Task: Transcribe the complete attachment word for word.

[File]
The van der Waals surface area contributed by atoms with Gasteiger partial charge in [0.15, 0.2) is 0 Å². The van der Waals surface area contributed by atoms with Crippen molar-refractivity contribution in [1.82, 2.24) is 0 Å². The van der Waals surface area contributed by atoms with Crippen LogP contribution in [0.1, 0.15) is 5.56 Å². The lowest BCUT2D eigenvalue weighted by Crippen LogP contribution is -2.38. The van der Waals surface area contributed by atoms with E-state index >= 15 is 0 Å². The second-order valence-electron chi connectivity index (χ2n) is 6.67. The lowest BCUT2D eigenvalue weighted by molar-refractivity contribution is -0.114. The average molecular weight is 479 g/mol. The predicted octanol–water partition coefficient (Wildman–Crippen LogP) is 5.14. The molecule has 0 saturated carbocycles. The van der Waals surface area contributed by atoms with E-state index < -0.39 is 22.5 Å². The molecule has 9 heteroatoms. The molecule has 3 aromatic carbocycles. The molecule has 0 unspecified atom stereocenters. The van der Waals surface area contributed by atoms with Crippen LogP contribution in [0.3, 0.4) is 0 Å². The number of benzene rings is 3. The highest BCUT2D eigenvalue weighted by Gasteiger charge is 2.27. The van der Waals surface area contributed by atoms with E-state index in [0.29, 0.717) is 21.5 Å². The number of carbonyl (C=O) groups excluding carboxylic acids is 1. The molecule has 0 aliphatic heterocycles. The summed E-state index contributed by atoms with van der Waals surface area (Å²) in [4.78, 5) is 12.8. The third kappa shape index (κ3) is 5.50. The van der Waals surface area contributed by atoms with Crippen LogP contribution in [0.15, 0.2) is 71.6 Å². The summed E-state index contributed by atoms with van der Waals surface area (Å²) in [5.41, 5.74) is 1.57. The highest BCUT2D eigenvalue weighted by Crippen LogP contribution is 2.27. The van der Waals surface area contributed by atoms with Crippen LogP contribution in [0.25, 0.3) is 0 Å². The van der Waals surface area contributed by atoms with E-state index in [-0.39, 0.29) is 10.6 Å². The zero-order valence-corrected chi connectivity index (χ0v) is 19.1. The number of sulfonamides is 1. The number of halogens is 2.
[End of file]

The van der Waals surface area contributed by atoms with Gasteiger partial charge in [0.15, 0.2) is 0 Å². The van der Waals surface area contributed by atoms with Crippen molar-refractivity contribution in [1.82, 2.24) is 0 Å². The van der Waals surface area contributed by atoms with Crippen LogP contribution in [0.1, 0.15) is 5.56 Å². The lowest BCUT2D eigenvalue weighted by Crippen LogP contribution is -2.38. The van der Waals surface area contributed by atoms with E-state index >= 15 is 0 Å². The second-order valence-electron chi connectivity index (χ2n) is 6.67. The lowest BCUT2D eigenvalue weighted by molar-refractivity contribution is -0.114. The average molecular weight is 479 g/mol. The predicted octanol–water partition coefficient (Wildman–Crippen LogP) is 5.14. The molecule has 0 saturated carbocycles. The van der Waals surface area contributed by atoms with E-state index < -0.39 is 22.5 Å². The molecule has 9 heteroatoms. The molecule has 3 aromatic carbocycles. The molecule has 0 unspecified atom stereocenters. The van der Waals surface area contributed by atoms with Crippen LogP contribution in [0.3, 0.4) is 0 Å². The number of benzene rings is 3. The highest BCUT2D eigenvalue weighted by Gasteiger charge is 2.27. The van der Waals surface area contributed by atoms with E-state index in [0.29, 0.717) is 21.5 Å². The number of carbonyl (C=O) groups excluding carboxylic acids is 1. The molecule has 0 aliphatic heterocycles. The summed E-state index contributed by atoms with van der Waals surface area (Å²) in [4.78, 5) is 12.8. The third kappa shape index (κ3) is 5.50. The van der Waals surface area contributed by atoms with Crippen LogP contribution in [0.15, 0.2) is 71.6 Å². The summed E-state index contributed by atoms with van der Waals surface area (Å²) in [5.41, 5.74) is 1.57. The highest BCUT2D eigenvalue weighted by Crippen LogP contribution is 2.27. The van der Waals surface area contributed by atoms with Crippen LogP contribution in [0.25, 0.3) is 0 Å². The van der Waals surface area contributed by atoms with E-state index in [-0.39, 0.29) is 10.6 Å². The zero-order valence-corrected chi connectivity index (χ0v) is 19.1. The number of sulfonamides is 1. The number of halogens is 2.